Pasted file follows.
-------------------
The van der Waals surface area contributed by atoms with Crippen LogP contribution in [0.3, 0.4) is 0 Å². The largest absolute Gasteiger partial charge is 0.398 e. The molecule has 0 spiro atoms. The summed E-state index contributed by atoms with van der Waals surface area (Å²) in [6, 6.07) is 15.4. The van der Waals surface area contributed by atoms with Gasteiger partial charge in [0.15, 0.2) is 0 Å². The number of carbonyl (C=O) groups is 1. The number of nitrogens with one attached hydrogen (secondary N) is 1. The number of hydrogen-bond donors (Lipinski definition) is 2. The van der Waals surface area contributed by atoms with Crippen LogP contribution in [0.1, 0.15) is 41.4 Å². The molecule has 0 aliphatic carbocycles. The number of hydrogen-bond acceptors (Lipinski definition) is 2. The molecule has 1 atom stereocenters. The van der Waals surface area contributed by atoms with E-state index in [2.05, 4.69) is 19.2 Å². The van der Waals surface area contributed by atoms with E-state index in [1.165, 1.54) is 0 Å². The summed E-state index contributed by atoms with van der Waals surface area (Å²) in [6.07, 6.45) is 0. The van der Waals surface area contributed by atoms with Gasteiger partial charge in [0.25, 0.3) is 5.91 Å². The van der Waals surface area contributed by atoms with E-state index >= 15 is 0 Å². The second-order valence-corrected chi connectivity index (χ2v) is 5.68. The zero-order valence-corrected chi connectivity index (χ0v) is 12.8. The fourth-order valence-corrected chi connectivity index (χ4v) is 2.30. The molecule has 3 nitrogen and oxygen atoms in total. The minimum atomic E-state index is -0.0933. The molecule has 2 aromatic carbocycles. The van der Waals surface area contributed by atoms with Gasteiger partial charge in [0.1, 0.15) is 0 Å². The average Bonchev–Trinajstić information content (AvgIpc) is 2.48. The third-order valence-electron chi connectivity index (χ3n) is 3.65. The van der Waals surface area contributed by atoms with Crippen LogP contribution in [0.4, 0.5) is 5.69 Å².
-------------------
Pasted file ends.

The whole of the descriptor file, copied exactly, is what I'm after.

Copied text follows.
The van der Waals surface area contributed by atoms with Crippen LogP contribution in [0.3, 0.4) is 0 Å². The largest absolute Gasteiger partial charge is 0.398 e. The molecule has 0 spiro atoms. The summed E-state index contributed by atoms with van der Waals surface area (Å²) in [6, 6.07) is 15.4. The van der Waals surface area contributed by atoms with Gasteiger partial charge in [0.15, 0.2) is 0 Å². The number of carbonyl (C=O) groups is 1. The number of nitrogens with one attached hydrogen (secondary N) is 1. The number of hydrogen-bond donors (Lipinski definition) is 2. The van der Waals surface area contributed by atoms with Crippen LogP contribution in [0.1, 0.15) is 41.4 Å². The molecule has 0 aliphatic carbocycles. The number of hydrogen-bond acceptors (Lipinski definition) is 2. The molecule has 1 atom stereocenters. The van der Waals surface area contributed by atoms with E-state index in [2.05, 4.69) is 19.2 Å². The van der Waals surface area contributed by atoms with E-state index in [1.165, 1.54) is 0 Å². The summed E-state index contributed by atoms with van der Waals surface area (Å²) in [6.07, 6.45) is 0. The van der Waals surface area contributed by atoms with Gasteiger partial charge in [0.25, 0.3) is 5.91 Å². The van der Waals surface area contributed by atoms with E-state index >= 15 is 0 Å². The second-order valence-corrected chi connectivity index (χ2v) is 5.68. The zero-order valence-corrected chi connectivity index (χ0v) is 12.8. The fourth-order valence-corrected chi connectivity index (χ4v) is 2.30. The molecule has 3 nitrogen and oxygen atoms in total. The minimum atomic E-state index is -0.0933. The molecule has 2 aromatic carbocycles. The van der Waals surface area contributed by atoms with Gasteiger partial charge in [0.1, 0.15) is 0 Å². The average Bonchev–Trinajstić information content (AvgIpc) is 2.48. The third-order valence-electron chi connectivity index (χ3n) is 3.65. The van der Waals surface area contributed by atoms with Crippen LogP contribution in [0.4, 0.5) is 5.69 Å².